Eroni Clarke came down to the Highlanders for a season in 2002 and I remember him telling me he couldn’t believe what he was seeing. He’d played with guys who were no shrinking wallflowers on the drink at Auckland and the Blues, but he reckoned that what he encountered in Dunedin was next-level. You’d think it would be a bit embarrassing to hear that, especially coming from somebody who had been a big part of winning teams in Auckland and knew how a high-performance environment should work, but no. It mostly felt like a badge of honour.

As young footy players with a bit of cash at hand, we were swept up in that maelstrom and it was a rewarding time. When I got a bit of money coming in, I bought a house in St Clair, a beachside suburb in Dunedin’s south, across the road from the surf club on Victoria Road. Three of the team came to live with me. We decided we were going to get into home brewing and got pretty serious about it. Even in summer we had the fires going in the lounge to keep the room temperature at optimum level. We made more quart bottles of the stuff than we could count. Anton Oliver was recovering from an injury — it might have been his Achilles — and dropped around to my place for a brew. He was obviously impressed and told the rest of the boys that he felt it had some medicinal properties and that was all we needed for the place to turn into what was known as the Victoria Tavern.

We ended up proudly taking crates of the stuff in for a team court session and joked that we wanted to move in on Speight’s territory. If memory serves me, everybody was meant to do a jug skol, but the crates had been shaken up in transit and it was a fairly cloudy, uninviting soup that we were forcing people to drink. With hazy ales being all the rage these days, I suppose you could say we were craft brewers ahead of our time.

It was only once Ted Henry came in at the All Blacks in 2004 that I really experienced any moderation of the drinking culture. There was a consensus that our attitudes to alcohol and to recovery had to change. Guys heading out in cliques looking for a good night had been replaced by more organised team events by the social committee. Ali Williams was known as a fine lock outside the team, but inside the squad he was better known as the guy who could unlock the doors to pubs and clubs in Auckland where we could relax as a team. Partners and wives started to become more involved, which might have been anathema to previous generations, but was actually a really positive development. Young men aren’t great at talking amongst themselves about things beyond the footy field, but in this more inclusive, family environment, you actually got to know your teammates and the things that were important to them.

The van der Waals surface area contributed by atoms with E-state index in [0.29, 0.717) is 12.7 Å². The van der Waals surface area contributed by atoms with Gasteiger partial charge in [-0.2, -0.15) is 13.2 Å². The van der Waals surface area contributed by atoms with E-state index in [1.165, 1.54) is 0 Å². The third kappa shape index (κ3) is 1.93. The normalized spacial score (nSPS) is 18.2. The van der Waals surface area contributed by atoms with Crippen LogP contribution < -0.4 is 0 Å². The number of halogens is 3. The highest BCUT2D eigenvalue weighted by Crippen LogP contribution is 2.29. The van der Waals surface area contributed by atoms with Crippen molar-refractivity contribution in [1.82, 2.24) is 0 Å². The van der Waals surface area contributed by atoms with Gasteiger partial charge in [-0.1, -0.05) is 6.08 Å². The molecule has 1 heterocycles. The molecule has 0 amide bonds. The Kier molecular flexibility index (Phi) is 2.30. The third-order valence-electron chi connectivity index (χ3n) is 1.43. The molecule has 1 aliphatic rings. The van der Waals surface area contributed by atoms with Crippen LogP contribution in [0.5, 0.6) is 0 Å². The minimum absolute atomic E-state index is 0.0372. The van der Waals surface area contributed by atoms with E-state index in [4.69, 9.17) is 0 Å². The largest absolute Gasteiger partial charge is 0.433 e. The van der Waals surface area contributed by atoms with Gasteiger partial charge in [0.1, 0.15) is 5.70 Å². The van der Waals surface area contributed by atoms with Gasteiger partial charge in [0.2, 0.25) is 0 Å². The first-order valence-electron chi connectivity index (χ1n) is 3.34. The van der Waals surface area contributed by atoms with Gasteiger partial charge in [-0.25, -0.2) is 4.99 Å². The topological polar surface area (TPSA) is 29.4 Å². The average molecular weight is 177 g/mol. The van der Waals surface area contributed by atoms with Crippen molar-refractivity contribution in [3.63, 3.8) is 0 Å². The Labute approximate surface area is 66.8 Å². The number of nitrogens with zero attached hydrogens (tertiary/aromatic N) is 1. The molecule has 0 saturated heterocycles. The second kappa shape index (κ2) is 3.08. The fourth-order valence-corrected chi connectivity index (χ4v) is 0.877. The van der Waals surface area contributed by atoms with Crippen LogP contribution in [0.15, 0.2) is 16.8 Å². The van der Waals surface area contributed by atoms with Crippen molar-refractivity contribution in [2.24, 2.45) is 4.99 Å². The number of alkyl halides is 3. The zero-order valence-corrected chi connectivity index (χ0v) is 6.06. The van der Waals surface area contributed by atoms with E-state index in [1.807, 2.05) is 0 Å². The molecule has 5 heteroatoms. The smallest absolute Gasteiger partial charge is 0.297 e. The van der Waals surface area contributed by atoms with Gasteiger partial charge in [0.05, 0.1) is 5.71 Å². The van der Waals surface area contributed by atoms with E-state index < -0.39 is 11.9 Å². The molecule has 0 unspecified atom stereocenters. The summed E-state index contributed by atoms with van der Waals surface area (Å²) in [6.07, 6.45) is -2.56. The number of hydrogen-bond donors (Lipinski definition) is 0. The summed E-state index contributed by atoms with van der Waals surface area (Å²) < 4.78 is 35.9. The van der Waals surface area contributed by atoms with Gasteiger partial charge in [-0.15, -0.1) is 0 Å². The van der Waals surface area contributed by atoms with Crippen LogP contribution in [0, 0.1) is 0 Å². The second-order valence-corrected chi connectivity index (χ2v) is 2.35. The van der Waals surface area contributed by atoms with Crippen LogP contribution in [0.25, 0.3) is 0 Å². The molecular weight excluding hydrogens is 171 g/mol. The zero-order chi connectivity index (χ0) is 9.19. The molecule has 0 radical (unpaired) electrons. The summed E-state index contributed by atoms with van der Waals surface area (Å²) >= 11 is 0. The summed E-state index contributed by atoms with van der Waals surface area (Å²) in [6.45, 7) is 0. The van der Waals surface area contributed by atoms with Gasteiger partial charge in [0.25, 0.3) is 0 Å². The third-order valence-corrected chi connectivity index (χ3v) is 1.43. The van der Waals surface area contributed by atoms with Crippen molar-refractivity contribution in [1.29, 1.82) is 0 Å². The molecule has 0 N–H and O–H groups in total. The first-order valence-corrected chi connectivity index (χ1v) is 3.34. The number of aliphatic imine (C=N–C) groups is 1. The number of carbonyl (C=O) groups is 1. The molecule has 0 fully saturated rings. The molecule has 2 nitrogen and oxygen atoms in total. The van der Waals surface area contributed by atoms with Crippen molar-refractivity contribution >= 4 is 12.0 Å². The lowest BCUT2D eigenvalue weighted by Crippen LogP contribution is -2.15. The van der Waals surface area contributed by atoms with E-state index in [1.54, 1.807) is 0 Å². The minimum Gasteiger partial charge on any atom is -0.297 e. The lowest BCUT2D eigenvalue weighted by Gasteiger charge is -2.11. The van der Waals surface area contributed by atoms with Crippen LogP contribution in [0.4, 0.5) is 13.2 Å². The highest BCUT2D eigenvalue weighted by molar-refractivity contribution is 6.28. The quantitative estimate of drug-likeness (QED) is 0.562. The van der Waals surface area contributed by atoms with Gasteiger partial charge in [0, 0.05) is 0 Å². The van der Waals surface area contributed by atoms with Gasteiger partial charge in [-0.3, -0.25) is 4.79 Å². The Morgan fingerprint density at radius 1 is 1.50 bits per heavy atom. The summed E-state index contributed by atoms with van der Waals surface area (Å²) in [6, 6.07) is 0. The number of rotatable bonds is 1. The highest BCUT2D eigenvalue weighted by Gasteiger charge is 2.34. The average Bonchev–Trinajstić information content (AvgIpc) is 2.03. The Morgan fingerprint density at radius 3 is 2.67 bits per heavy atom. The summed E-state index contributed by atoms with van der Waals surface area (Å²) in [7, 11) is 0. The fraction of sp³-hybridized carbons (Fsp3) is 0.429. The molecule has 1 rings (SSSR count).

I talked to Andrew Hore about this once when I had left for Europe and he had stayed on in New Zealand for another World Cup cycle. When we were cutting our teeth in footy, those who didn’t drink or even those who did have a couple of beers but never got drunk were in the absolute minority. If you were on tour anywhere, domestically or overseas, and wanted to find a teammate or two to go and grab a beer with, it was never difficult. He was telling me that by the time he finished his career, it was almost the opposite. The young players coming through hadn’t been exposed to that clubrooms’ drinking culture that used to govern the game.

That’s a good thing, I think, but it was too late for me.

A mildly abbreviated extract taken with kind permission from the new number-one bestseller Head On: Rugby, Dementia and the Hidden Cost of Success by Carl Hayman & Dylan Cleaver (HarperCollins, $39.99)

Leave a comment